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A move by Bill Ackman, the outspoken activist investor at hedge fund Pershing Square Capital Management, to push Brookfield Asset Management (BAM.A-T) to sell its stake in a U.S. mall operator has the analyst community split on who's interests are being served.
On Thursday, Bill Ackman sent a letter to the board at U.S.-based General Growth properties -- 40 percent of which is owned by Brookfield, making it the company's largest shareholder -- calling on it to create a special committee to consider the sale of the company to rival Simon Property Group. Ackman says Simon previously discussed buying General Growth at a price that would offer shareholders a 51-percent premium if exercised today. Ackman is the second largest shareholder in the company, with around 10 percent of its shares.
That proposal discussed between Simon and Ackman did not gain traction because Brookfield Asset Management failed to sign off on the deal, Ackman said in the letter. Instead, Brookfield had said it would be interested in buying General Growth, he added.
Ackman is accusing Brookfield, which has steadily increased its stake in General Growth since it was taken out of bankruptcy in 2010, of blocking a takeover and slowly gaining greater control of the company on the cheap.
"It is only a matter of time before Brookfield de facto controls the company. This inevitability is totally inconsistent with the intent of the parties at the time the original Brookfield investment was negotiated," Ackman wrote. "More importantly, if control of the company is ceded to Brookfield, shareholders will suffer enormous and irreparable harm for they will lose the ability to capture an appropriate control premium for their shares."
Ackman calls it "wholly unfair Brookfield has been given an effectively unlimited period of time to confidentially consider a transaction to acquire GGP while having access to perfect inside information, and while Brookfield’s ownership stake in the company increases with the payment of each quarterly dividend, further cementing its control of GGP."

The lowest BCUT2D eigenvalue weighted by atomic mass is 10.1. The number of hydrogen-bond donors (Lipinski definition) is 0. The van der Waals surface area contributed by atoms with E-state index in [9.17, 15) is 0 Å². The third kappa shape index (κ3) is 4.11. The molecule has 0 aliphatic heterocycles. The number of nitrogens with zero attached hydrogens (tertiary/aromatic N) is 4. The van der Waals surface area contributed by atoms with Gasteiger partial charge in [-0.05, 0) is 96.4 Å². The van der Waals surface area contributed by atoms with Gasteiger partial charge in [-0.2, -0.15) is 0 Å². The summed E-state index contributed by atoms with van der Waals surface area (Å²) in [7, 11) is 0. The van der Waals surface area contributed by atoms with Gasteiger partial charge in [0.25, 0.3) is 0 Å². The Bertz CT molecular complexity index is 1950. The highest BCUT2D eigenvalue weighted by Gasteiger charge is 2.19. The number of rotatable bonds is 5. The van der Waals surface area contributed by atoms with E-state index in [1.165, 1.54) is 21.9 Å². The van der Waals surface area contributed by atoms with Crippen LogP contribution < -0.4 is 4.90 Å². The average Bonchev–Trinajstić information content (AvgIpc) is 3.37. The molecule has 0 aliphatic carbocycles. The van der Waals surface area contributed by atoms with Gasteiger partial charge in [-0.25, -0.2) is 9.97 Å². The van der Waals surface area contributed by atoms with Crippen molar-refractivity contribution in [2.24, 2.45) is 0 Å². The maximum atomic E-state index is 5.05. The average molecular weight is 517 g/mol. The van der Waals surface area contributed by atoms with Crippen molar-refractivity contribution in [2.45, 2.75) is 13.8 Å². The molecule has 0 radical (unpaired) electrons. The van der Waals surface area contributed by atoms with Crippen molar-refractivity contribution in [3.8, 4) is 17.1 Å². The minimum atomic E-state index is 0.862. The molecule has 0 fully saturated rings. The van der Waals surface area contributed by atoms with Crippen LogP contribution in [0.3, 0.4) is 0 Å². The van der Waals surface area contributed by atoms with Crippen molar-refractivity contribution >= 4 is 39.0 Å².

The founder of Pershing Square says he's simply pushing for a "level playing field" so that Simon, Brookfield and other bidders can compete to acquire the company.
Brookfield fought back against those claims, saying it has no interest in selling its stake and it has a long-term investment horizon for General Growth.
"When Brookfield was chosen as an investor in GGP, it was explicitly on the basis that we were a long-term investor. We have invested considerable capital, time and attention to support management and the Board as they enhance the value of GGP for all concerned. The results to date bear testimony to their success," it said in a statement.
Citi's Michael Bilerman says Ackman is not painting an accurate picture of the situation and is simply looking to cash in on his investment.
"We believe he unfairly painted fellow 40-percent shareholder Brookfield Asset Management in a poor light, and is also misleading investors to believe that Simon would purchase the company at a high price," he says in a note to clients. "We believe Ackman’s true motives are to simply liquefy his stake after a '77-fold' return."
Meanwhile, Canaccord Genuity's Mark Rothschild says the dispute between Ackman and Brookfield is bringing to the surface concerns over Brookfield's move to increase its stake in the company and whether this is good for shareholders.
"At this point, Ackman is focused on surfacing shareholder value in a shorter time frame and potentially exiting the investment. We believe that GGP is now in play and will very possibly be sold," he says in a note to clients. "However, a potential battle with Simon to acquire GGP could be a distraction to management for an extended period of time. Also, this will lead investors to question if Brookfield truly respects minority investors’ desire for surfacing value in a shorter time frame, something many investors question."
It's not the first time Ackman has ruffled the feathers of one of Canada's corporate giants.
Earlier this year Ackamn won his six-month proxy battle with Canadian Pacific Railway (CP-T), when he overhauled its board and forced CEO Fred Green to resign.
Following the CP battle, Ackman said he was “humbled” and “honoured” by the support he received from shareholders and felt that he was treated like “brethren” by Canadians.
With files from Reuters